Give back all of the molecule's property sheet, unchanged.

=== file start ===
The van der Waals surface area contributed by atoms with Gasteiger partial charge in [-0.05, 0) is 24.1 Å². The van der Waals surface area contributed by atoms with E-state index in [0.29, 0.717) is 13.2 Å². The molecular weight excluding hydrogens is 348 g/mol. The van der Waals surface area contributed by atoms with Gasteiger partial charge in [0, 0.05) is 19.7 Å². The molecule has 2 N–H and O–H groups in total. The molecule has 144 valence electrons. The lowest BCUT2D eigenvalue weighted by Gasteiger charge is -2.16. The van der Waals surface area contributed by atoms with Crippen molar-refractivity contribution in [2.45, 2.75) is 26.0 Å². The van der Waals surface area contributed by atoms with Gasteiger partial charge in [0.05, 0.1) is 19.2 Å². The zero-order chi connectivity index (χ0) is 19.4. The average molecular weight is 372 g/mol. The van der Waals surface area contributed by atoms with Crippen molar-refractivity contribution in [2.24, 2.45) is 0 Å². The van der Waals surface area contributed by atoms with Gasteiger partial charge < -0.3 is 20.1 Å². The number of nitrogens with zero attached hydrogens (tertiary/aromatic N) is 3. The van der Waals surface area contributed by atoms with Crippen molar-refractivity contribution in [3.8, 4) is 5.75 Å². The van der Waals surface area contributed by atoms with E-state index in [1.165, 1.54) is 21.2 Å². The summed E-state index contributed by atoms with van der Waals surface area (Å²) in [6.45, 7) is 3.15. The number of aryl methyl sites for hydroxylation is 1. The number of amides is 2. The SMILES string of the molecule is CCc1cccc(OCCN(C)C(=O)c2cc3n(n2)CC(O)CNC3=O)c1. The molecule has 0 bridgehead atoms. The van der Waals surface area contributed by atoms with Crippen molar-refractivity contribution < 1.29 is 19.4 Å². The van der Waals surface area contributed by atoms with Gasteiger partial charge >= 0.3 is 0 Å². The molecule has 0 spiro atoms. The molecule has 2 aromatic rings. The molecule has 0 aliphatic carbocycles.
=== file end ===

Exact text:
The van der Waals surface area contributed by atoms with Gasteiger partial charge in [-0.05, 0) is 24.1 Å². The van der Waals surface area contributed by atoms with E-state index in [0.29, 0.717) is 13.2 Å². The molecular weight excluding hydrogens is 348 g/mol. The van der Waals surface area contributed by atoms with Gasteiger partial charge in [0, 0.05) is 19.7 Å². The molecule has 2 N–H and O–H groups in total. The molecule has 144 valence electrons. The lowest BCUT2D eigenvalue weighted by Gasteiger charge is -2.16. The van der Waals surface area contributed by atoms with Crippen molar-refractivity contribution in [2.45, 2.75) is 26.0 Å². The van der Waals surface area contributed by atoms with Gasteiger partial charge in [0.05, 0.1) is 19.2 Å². The zero-order chi connectivity index (χ0) is 19.4. The average molecular weight is 372 g/mol. The van der Waals surface area contributed by atoms with Crippen molar-refractivity contribution in [2.24, 2.45) is 0 Å². The van der Waals surface area contributed by atoms with Gasteiger partial charge < -0.3 is 20.1 Å². The number of nitrogens with zero attached hydrogens (tertiary/aromatic N) is 3. The van der Waals surface area contributed by atoms with Crippen molar-refractivity contribution in [3.8, 4) is 5.75 Å². The van der Waals surface area contributed by atoms with E-state index in [1.165, 1.54) is 21.2 Å². The summed E-state index contributed by atoms with van der Waals surface area (Å²) in [6.45, 7) is 3.15. The number of aryl methyl sites for hydroxylation is 1. The number of amides is 2. The SMILES string of the molecule is CCc1cccc(OCCN(C)C(=O)c2cc3n(n2)CC(O)CNC3=O)c1. The molecule has 0 bridgehead atoms. The van der Waals surface area contributed by atoms with Crippen molar-refractivity contribution < 1.29 is 19.4 Å². The van der Waals surface area contributed by atoms with Gasteiger partial charge >= 0.3 is 0 Å². The molecule has 0 spiro atoms. The molecule has 2 aromatic rings. The molecule has 0 aliphatic carbocycles.